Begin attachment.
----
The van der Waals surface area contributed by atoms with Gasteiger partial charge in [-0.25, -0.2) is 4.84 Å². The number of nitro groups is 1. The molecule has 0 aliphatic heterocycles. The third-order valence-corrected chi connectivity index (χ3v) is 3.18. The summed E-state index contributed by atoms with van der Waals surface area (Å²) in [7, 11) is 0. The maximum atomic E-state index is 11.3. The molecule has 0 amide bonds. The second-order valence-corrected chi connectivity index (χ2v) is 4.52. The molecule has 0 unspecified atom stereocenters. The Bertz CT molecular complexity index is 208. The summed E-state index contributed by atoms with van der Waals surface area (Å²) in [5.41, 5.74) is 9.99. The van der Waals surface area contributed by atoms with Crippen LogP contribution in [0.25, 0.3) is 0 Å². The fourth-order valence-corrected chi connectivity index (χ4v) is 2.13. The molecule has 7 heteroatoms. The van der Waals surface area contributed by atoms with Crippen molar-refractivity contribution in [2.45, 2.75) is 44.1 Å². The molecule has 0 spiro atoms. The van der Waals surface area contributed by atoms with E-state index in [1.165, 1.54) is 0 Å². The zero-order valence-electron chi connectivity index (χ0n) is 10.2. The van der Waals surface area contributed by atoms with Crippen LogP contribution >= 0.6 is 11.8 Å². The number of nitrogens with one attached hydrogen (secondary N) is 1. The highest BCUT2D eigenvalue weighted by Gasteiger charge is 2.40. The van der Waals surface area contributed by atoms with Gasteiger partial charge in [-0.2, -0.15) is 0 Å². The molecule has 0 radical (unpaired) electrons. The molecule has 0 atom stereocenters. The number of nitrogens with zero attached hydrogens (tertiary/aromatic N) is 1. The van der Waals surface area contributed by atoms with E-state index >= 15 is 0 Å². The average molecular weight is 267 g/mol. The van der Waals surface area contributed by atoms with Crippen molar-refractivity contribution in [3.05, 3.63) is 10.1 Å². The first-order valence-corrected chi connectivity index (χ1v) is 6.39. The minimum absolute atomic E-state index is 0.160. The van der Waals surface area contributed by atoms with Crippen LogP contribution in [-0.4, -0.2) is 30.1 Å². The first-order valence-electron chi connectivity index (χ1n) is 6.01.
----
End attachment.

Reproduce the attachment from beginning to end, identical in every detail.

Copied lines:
The van der Waals surface area contributed by atoms with Gasteiger partial charge in [-0.25, -0.2) is 4.84 Å². The number of nitro groups is 1. The molecule has 0 aliphatic heterocycles. The third-order valence-corrected chi connectivity index (χ3v) is 3.18. The summed E-state index contributed by atoms with van der Waals surface area (Å²) in [7, 11) is 0. The maximum atomic E-state index is 11.3. The molecule has 0 amide bonds. The second-order valence-corrected chi connectivity index (χ2v) is 4.52. The molecule has 0 unspecified atom stereocenters. The Bertz CT molecular complexity index is 208. The summed E-state index contributed by atoms with van der Waals surface area (Å²) in [5.41, 5.74) is 9.99. The van der Waals surface area contributed by atoms with Crippen LogP contribution in [0.25, 0.3) is 0 Å². The fourth-order valence-corrected chi connectivity index (χ4v) is 2.13. The molecule has 7 heteroatoms. The van der Waals surface area contributed by atoms with Crippen molar-refractivity contribution in [2.45, 2.75) is 44.1 Å². The molecule has 0 spiro atoms. The van der Waals surface area contributed by atoms with E-state index in [1.165, 1.54) is 0 Å². The zero-order valence-electron chi connectivity index (χ0n) is 10.2. The van der Waals surface area contributed by atoms with Crippen LogP contribution >= 0.6 is 11.8 Å². The number of nitrogens with one attached hydrogen (secondary N) is 1. The highest BCUT2D eigenvalue weighted by Gasteiger charge is 2.40. The van der Waals surface area contributed by atoms with Gasteiger partial charge in [-0.2, -0.15) is 0 Å². The molecule has 0 radical (unpaired) electrons. The molecule has 0 atom stereocenters. The number of nitrogens with zero attached hydrogens (tertiary/aromatic N) is 1. The van der Waals surface area contributed by atoms with E-state index >= 15 is 0 Å². The average molecular weight is 267 g/mol. The van der Waals surface area contributed by atoms with Crippen molar-refractivity contribution in [3.05, 3.63) is 10.1 Å². The first-order valence-corrected chi connectivity index (χ1v) is 6.39. The minimum absolute atomic E-state index is 0.160. The van der Waals surface area contributed by atoms with Crippen LogP contribution in [-0.4, -0.2) is 30.1 Å². The first-order valence-electron chi connectivity index (χ1n) is 6.01.